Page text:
Kepler malfunction may end planet-hunting mission
NASA’s Kepler space mission may be coming to an unexpected end. The space agency announced on Wednesday that the spacecraft, designed to seek out possible earth-like extraterrestrial bodies, has suffered a malfunction that may make it impossible to carry on with its search.
The problem appears to be a failure of a gyroscope, also called a reaction wheel. The spacecraft is now oriented with its solar panels facing the Sun as it slowly spins with communications being regularly interrupted as its antenna turns away from Earth. NASA has attempted to regain normal control, but with little success.
Kepler has been having attitude control problems recently and is in what is called “Thruster-Controlled Safe Mode” where control is shifted from the wheels to the spacecraft’s thrusters. NASA has been attempting to get all of the craft’s reaction wheels running properly, but number four wheel remains at full torque with the spin rate dropped to zero. This indicates that there has very probably been a structural failure of the wheel bearing.
Currently, mission control is making preparations to move Kepler into a Point Rest State during which the craft will be loaded with new software for loosely pointing in a way that allows its attitude to be controlled with minimum thruster use, yet maintaining constant communications on the X-band radio link. This will allow Kepler to conserve fuel for a period of years, but if the wheel cannot be brought back into operation, Kepler’s planet hunting mission will be at an end.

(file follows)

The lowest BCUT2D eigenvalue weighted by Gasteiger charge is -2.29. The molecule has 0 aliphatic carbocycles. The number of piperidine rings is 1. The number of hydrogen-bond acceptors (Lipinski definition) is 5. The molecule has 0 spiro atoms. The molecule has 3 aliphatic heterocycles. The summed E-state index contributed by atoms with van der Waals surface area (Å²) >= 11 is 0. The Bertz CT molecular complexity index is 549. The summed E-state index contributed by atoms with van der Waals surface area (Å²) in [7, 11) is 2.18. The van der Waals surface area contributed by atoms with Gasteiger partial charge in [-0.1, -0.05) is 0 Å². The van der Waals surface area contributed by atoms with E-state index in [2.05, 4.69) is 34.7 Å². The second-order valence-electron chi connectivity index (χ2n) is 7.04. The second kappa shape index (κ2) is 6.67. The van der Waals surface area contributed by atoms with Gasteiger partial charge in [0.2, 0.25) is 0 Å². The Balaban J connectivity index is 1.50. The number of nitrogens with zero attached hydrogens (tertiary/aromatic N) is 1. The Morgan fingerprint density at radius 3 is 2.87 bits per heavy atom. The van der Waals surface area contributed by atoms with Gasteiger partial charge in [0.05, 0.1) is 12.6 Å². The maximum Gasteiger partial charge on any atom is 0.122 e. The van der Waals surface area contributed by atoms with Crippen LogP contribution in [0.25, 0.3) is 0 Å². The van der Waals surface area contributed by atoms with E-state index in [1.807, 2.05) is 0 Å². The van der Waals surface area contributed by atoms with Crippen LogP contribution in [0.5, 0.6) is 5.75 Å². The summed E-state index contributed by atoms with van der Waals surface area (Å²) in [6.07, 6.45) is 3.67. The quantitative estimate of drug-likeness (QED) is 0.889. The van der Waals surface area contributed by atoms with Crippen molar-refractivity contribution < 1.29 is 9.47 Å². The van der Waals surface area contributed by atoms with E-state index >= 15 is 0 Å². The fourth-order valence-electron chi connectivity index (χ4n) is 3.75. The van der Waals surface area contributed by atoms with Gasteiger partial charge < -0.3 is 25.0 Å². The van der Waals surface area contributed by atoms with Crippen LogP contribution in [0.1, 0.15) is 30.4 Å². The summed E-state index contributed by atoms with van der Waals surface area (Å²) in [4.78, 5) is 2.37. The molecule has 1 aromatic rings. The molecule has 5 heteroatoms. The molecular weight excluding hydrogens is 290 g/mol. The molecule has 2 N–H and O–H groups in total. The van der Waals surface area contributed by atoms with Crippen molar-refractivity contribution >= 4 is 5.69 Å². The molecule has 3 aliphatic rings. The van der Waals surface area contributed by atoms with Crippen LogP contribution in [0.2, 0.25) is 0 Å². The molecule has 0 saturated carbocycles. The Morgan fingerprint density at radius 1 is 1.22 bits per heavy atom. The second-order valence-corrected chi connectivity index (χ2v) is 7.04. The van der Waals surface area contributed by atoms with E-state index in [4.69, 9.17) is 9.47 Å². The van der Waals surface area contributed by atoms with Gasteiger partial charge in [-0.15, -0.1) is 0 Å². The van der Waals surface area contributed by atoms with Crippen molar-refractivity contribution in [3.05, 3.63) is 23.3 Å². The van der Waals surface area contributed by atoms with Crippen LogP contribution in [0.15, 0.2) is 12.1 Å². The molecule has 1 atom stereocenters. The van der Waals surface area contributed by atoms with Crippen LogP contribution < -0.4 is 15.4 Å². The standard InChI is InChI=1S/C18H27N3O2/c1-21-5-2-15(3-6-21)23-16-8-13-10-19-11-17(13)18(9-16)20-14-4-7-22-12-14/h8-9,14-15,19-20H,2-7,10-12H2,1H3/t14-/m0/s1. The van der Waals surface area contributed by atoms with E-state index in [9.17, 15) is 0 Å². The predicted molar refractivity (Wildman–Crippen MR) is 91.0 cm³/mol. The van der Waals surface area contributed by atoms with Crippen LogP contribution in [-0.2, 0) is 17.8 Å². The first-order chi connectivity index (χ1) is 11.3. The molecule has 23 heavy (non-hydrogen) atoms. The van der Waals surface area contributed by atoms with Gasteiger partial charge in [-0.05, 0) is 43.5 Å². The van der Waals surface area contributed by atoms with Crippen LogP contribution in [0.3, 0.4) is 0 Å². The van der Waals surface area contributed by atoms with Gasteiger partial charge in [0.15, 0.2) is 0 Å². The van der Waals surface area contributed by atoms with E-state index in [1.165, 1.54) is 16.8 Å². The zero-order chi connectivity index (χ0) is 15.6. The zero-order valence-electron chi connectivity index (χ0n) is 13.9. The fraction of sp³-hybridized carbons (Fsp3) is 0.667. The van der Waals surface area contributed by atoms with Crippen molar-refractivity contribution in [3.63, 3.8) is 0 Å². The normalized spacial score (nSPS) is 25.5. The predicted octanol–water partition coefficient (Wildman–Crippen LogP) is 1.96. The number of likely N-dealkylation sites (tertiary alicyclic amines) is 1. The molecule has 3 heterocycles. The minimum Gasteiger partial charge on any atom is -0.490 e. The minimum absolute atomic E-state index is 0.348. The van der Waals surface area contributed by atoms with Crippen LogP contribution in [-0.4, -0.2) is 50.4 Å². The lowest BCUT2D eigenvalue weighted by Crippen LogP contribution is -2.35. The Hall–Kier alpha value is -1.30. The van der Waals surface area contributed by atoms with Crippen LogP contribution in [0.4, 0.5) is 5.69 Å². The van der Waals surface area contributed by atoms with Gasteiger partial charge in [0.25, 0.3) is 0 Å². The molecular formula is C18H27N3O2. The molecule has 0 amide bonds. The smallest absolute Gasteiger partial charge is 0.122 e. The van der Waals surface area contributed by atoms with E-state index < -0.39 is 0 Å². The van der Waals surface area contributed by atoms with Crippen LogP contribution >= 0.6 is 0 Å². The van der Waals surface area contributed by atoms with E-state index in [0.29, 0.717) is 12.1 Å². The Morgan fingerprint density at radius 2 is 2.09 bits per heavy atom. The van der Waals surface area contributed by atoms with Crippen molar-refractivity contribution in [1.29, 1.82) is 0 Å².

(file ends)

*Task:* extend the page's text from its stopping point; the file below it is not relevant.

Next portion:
Launched in 2009, the Kepler spacecraft is tasked with finding planets orbiting other stars, with a particular focus on potentially habitable Earth-like planets. So far, it has detected 2,740 candidates and 122 planets have been confirmed. Without the ability to maintain exact attitude control in pointing its telescope, it will be unable to continue its photometric survey which, to put it mildly, would be a terrible shame.